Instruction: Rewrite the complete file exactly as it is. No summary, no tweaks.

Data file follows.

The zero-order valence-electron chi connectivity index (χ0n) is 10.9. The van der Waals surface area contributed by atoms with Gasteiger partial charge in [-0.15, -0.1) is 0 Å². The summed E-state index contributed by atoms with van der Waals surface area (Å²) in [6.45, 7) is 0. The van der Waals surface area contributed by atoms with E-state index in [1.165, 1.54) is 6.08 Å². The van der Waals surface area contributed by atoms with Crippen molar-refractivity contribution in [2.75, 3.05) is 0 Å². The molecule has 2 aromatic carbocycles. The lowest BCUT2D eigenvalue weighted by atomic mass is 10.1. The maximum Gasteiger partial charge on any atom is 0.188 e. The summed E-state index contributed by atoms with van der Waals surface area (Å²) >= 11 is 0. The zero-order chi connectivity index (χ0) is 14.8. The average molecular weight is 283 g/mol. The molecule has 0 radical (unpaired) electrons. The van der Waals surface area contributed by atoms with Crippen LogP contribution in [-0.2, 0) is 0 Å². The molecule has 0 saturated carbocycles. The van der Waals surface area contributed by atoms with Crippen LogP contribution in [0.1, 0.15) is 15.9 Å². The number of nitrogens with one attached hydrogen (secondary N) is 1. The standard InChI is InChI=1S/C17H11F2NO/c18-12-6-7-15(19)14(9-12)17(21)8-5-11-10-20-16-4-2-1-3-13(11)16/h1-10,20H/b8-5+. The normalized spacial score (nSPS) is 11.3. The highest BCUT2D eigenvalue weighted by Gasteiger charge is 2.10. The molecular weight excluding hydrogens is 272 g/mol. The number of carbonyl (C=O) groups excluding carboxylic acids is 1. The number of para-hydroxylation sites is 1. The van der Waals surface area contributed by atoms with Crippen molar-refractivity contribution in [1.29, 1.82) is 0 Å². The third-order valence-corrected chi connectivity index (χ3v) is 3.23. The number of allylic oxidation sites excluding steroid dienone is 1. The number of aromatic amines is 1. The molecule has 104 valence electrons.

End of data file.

The zero-order valence-electron chi connectivity index (χ0n) is 10.9. The van der Waals surface area contributed by atoms with Gasteiger partial charge in [-0.15, -0.1) is 0 Å². The summed E-state index contributed by atoms with van der Waals surface area (Å²) in [6.45, 7) is 0. The van der Waals surface area contributed by atoms with E-state index in [1.165, 1.54) is 6.08 Å². The van der Waals surface area contributed by atoms with Crippen molar-refractivity contribution in [2.75, 3.05) is 0 Å². The molecule has 2 aromatic carbocycles. The lowest BCUT2D eigenvalue weighted by atomic mass is 10.1. The maximum Gasteiger partial charge on any atom is 0.188 e. The summed E-state index contributed by atoms with van der Waals surface area (Å²) >= 11 is 0. The zero-order chi connectivity index (χ0) is 14.8. The average molecular weight is 283 g/mol. The molecule has 0 radical (unpaired) electrons. The van der Waals surface area contributed by atoms with Crippen LogP contribution in [-0.2, 0) is 0 Å². The molecule has 0 saturated carbocycles. The van der Waals surface area contributed by atoms with Crippen LogP contribution in [0.1, 0.15) is 15.9 Å². The number of nitrogens with one attached hydrogen (secondary N) is 1. The standard InChI is InChI=1S/C17H11F2NO/c18-12-6-7-15(19)14(9-12)17(21)8-5-11-10-20-16-4-2-1-3-13(11)16/h1-10,20H/b8-5+. The normalized spacial score (nSPS) is 11.3. The highest BCUT2D eigenvalue weighted by Gasteiger charge is 2.10. The molecular weight excluding hydrogens is 272 g/mol. The number of carbonyl (C=O) groups excluding carboxylic acids is 1. The number of para-hydroxylation sites is 1. The van der Waals surface area contributed by atoms with Crippen molar-refractivity contribution in [1.29, 1.82) is 0 Å². The third-order valence-corrected chi connectivity index (χ3v) is 3.23. The number of allylic oxidation sites excluding steroid dienone is 1. The number of aromatic amines is 1. The molecule has 104 valence electrons.